Even today you can make a boardroom full of executives feel totally small by taking off your jacket and revealing your sharp shirt, tie, cufflinks and braces. It’s the braces that really get folk. On the surface, you’ll see a few chaps think it’s a bit funny. One or two brave chaps will comment. However what most of them are doing is sitting thinking — knowing — they look shitter than me. Even just a small impact can be rather useful.

It’s oft said that putting on a good suit is like putting on your armour as you get ready to do battle. I agree. I really enjoy the ritual.

I also take a huge degree of pleasure from putting on a jacket that fits. My very first Ede & Ravenscroft jacket fitted nicely — but it was off the peg. They’d done their best. It was nice. The first bespoke jacket though… it fitted like a glove. I looked fantastic. My neckline looked great — usually, as my shoulders are quite broad, an off-the-peg jacket tends to ride up and look rubbish. Something I’d never appreciated until I started this journey.

I’m now bespoke all the way. There are, by the way, different classes of suit you can buy. Loosely speaking, you’ve got:

  • Off-the-peg — where the shop will adjust for you
  • Made to measure / “Personal tailoring” — the cloth is cut by machine and usually finished by hand
  • Bespoke — everything is handmade by a human for you

My preference is to avoid off-the-peg nowadays. I popped into Ede & Ravenscroft a few years back and picked up one of their pinstripes off-the-peg as I was in a rush. And one of my wedding suits was off-the-peg from there too, as, again, I was in a bit of a rush.

It’s all relative but generally speaking I expect to pay about 400-500 pounds for a made-to-measure suit and at least double that for bespoke, if not a lot more. It’s all about the cloth you choose though. You might select a really nice lightweight cloth and find it costs £900 made-to-measure. Most hyper-bespoke suits will usually run into 2 or 4 thousand pounds.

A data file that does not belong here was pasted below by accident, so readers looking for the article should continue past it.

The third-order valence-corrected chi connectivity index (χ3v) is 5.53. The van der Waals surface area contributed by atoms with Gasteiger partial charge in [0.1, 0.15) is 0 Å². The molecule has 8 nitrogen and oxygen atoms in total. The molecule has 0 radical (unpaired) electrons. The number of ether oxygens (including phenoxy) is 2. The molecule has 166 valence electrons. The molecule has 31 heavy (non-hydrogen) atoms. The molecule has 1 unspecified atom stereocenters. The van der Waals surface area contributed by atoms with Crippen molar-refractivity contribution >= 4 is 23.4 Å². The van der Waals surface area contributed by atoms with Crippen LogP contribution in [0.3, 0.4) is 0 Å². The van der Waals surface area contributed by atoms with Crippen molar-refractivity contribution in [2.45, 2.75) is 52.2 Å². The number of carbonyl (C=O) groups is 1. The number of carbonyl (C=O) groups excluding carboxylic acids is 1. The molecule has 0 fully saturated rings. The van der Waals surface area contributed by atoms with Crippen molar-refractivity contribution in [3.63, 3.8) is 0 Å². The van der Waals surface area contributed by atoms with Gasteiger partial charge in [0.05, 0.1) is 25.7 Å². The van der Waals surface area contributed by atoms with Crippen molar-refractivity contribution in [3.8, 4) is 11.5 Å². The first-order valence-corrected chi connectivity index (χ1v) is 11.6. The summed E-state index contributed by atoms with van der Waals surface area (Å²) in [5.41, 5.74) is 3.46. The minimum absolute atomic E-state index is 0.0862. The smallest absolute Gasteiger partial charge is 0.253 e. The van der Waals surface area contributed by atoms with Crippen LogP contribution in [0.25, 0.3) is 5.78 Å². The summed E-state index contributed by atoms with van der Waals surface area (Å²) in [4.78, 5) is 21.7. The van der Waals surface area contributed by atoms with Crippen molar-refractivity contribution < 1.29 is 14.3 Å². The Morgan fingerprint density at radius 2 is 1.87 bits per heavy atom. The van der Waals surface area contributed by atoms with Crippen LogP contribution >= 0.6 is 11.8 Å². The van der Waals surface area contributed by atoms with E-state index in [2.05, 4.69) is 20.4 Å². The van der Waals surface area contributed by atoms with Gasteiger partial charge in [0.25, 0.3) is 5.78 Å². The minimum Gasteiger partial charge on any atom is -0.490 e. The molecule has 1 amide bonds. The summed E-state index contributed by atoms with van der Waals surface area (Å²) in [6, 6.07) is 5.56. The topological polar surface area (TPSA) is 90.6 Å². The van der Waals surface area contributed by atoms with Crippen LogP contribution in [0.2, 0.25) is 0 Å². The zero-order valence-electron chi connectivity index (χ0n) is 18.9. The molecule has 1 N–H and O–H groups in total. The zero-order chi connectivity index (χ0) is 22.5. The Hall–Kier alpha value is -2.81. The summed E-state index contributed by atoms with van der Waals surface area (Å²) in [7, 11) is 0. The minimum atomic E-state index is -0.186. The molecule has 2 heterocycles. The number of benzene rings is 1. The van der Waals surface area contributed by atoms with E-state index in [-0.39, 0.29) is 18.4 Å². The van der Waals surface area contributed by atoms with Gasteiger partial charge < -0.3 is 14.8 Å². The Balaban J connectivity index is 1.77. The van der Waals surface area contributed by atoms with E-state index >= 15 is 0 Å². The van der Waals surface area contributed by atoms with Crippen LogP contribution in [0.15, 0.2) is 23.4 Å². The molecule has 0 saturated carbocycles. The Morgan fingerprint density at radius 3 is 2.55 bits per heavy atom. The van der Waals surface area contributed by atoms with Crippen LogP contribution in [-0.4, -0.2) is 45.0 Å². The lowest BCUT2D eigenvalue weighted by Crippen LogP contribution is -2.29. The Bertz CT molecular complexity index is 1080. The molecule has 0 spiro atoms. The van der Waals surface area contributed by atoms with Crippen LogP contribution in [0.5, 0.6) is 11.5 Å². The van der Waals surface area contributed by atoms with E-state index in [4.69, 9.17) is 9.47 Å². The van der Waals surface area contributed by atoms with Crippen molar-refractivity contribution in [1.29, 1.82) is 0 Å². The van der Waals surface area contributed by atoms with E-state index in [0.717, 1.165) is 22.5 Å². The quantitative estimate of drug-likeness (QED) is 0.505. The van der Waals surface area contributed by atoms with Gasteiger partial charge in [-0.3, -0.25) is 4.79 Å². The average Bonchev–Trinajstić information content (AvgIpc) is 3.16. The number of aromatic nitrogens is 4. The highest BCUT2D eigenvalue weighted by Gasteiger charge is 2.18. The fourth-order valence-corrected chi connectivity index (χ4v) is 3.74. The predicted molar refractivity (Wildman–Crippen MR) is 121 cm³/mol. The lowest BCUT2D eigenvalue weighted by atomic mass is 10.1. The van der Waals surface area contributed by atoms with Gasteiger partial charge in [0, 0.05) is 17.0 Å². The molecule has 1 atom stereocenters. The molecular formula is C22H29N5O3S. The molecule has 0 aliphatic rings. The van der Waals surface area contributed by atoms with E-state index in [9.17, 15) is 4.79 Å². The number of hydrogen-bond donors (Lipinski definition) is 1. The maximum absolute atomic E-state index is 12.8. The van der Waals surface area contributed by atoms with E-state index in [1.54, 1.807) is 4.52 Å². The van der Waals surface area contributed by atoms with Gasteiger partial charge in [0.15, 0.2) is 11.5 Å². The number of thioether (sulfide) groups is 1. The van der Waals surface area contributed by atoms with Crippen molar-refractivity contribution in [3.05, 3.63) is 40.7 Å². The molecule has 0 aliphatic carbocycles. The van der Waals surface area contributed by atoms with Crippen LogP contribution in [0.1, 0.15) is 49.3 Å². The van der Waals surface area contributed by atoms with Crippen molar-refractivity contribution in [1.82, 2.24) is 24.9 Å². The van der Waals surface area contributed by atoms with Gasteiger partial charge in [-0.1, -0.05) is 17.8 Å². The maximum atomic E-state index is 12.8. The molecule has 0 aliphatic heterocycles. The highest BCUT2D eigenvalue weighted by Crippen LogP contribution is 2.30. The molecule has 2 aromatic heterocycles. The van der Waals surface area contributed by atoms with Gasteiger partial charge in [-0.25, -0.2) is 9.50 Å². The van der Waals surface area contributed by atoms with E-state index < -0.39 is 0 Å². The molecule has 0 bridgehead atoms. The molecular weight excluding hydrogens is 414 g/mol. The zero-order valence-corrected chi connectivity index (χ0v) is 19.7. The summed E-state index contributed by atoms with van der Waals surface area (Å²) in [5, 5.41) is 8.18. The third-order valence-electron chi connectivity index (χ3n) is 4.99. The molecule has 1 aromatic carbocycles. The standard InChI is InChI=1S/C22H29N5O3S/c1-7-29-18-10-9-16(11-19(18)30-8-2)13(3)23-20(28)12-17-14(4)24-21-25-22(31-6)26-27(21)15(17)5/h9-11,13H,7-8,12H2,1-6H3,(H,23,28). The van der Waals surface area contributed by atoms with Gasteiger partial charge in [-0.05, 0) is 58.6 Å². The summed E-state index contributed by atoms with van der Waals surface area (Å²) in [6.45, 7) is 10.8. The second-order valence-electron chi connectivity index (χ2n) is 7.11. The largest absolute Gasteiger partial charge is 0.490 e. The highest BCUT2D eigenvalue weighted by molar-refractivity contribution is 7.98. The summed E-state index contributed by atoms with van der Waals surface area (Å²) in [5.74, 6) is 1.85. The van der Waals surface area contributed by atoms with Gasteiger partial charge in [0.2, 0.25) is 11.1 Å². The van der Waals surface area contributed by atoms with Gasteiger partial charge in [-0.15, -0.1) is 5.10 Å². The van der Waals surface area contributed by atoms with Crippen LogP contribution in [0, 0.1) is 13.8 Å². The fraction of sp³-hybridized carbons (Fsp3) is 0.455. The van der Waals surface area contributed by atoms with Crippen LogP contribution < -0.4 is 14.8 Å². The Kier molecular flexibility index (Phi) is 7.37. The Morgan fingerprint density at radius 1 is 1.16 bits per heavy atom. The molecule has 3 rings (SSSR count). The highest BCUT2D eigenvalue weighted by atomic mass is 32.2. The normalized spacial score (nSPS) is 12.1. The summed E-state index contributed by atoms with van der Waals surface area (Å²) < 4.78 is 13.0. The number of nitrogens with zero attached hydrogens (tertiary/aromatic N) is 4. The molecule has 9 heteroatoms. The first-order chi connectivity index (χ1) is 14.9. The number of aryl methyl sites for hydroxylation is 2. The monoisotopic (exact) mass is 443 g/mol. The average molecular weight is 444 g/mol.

With made-to-measure, you get to choose from a list of options. For example, would you like your cuffs this way or that? Would you like a ticket pocket? Pockets slanted or straight? And so on. With bespoke though, you make the rules. You specify what you want precisely.

I normally carry at least one mobile phone so I’ve had my tailor make allowances for this in the build of the suit.

For me I don’t worry too much about bespoke vs made-to-measure. It very much depends on my mood, my requirements or whether the tailor I’m talking with offers the service. I’ve had stunning results from both.

Quite a few of my friends have been surprised by the fairly cheap cost of a made-to-measure suit, given that they often pay £300 or £450 for an off-the-peg number that sort-of-fits from one of the high street brands.

Which brings me to you, dear reader.

Either this territory is familiar to you and perhaps I might be able to suggest another tailor or service that you might like to look at. Or it’s entirely new to you, in which case, hopefully I can help point you in the right direction.

Over the coming months here on The Pursuit of Quality I’m going to outline a number of establishments that you might consider patronising. There’s quite a few that I’ve come across over the years but not yet tried. When I’ve got direct knowledge of the service level, I’ll definitely be able to deliver a firm recommendation (like Ede & Ravenscroft). If not, I’ll aim to highlight companies that you might consider.

Where possible I’ll try and sample the service of as many outlets as I can and then publish a review.